The book has hardly any women characters with proper names and none with repeat appearances. Hannay says, “A man of my sort, who has travelled about the world in rough places, gets on perfectly well with two classes, what you may call the upper and the lower. … But what fellows like me don’t understand is the great comfortable, satisfied middle-class world, the folks that live in villas and suburbs” (97). His capacities are tied into this sort of alternating social adaptability and dysphoria. I don’t doubt that many “comfortable, satisfied middle-class” readers have derived excitement over the last century from reading of Hannay’s mingling with both the elite and the impoverished in this story, and that those readers have largely been men.

Like the scientist, the true occultist learns by his own experience, built upon the recorded previous experience of others.

William Walker Atkinson and Lon Milo DuQuette, The Astral World [Amazon]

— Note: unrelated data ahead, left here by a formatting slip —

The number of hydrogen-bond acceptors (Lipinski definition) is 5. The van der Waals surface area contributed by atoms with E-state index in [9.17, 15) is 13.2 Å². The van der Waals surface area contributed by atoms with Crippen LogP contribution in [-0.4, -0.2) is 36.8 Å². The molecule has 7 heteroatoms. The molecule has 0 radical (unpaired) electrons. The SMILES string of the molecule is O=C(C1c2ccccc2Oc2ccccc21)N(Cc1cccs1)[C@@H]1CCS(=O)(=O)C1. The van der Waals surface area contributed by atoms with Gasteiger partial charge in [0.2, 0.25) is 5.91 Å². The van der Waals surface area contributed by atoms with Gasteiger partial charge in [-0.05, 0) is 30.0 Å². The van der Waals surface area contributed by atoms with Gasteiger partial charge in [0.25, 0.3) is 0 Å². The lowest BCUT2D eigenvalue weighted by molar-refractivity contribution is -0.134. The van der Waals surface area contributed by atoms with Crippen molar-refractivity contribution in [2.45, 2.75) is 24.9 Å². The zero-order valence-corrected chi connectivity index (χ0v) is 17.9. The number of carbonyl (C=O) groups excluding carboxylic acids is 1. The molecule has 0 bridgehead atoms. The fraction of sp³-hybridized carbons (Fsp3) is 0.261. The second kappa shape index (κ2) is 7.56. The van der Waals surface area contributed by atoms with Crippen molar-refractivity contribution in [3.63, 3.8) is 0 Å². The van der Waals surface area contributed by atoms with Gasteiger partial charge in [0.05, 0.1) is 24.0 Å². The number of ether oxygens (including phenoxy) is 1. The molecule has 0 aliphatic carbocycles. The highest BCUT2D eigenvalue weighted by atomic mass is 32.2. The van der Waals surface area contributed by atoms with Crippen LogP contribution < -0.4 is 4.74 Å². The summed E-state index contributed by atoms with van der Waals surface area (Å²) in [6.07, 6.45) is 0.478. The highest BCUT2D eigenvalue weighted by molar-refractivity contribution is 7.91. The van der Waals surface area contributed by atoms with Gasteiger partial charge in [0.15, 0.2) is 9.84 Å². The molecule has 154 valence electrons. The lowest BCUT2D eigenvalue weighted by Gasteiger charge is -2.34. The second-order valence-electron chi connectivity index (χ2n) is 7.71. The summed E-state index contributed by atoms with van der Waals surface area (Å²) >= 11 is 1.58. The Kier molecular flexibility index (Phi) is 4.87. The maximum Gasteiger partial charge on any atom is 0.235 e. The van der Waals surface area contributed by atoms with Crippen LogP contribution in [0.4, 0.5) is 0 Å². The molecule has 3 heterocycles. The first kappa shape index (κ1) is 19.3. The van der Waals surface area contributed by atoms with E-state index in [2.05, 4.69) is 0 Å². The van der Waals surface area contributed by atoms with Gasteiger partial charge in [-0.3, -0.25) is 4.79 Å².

Hermetic quote Atkinson DuQuette The Astral World true occultist learns by his own experience built upon the recorded previous experience of others

The Great Cow Race

Hermetic Library Fellow T Polyphilus reviews Bone: The Great Cow Race [Bookshop, Amazon, Publisher] by Jeff Smith, book 2 of the Bone series.

Smith Bone The Great Cow Race

This second collection of Bone comics advances the overall plot with the same leisurely pace of the first volume. I think I’m very glad to be reading these as anthologies, rather than following them as a monthly comic. This volume has more and better slapstick than the first, and Fone Bone’s romantic affection for Thorn is elevated into a proper dilemma. For sheer comedy, the best moment is probably the unravelling of Phoney Bone’s scheme on page 73.

In “Lonesome Road” (the fifth chapter of this book, #11 of the original series?), a three-page dialoge between Rose and Lucius provides a very full synopsis of the state of the intrigue–from the human perspective. I can certainly see how such a review would have been important in the original serial, but it’s helpful even in the current format. There are four intersecting worlds here: the Boneville Bones in exile (Fone, Phoney, and Smiley), the humans (Thorn, Gran’ma Ben, Lucius, villagers and fairgoers), the animals (possums, Ted the bug), and the monsters (red dragon, rat creatures). 

In any event, this book solidifies the promise of the first volume and settles into what I’m now confident will be a series worth the continuing read.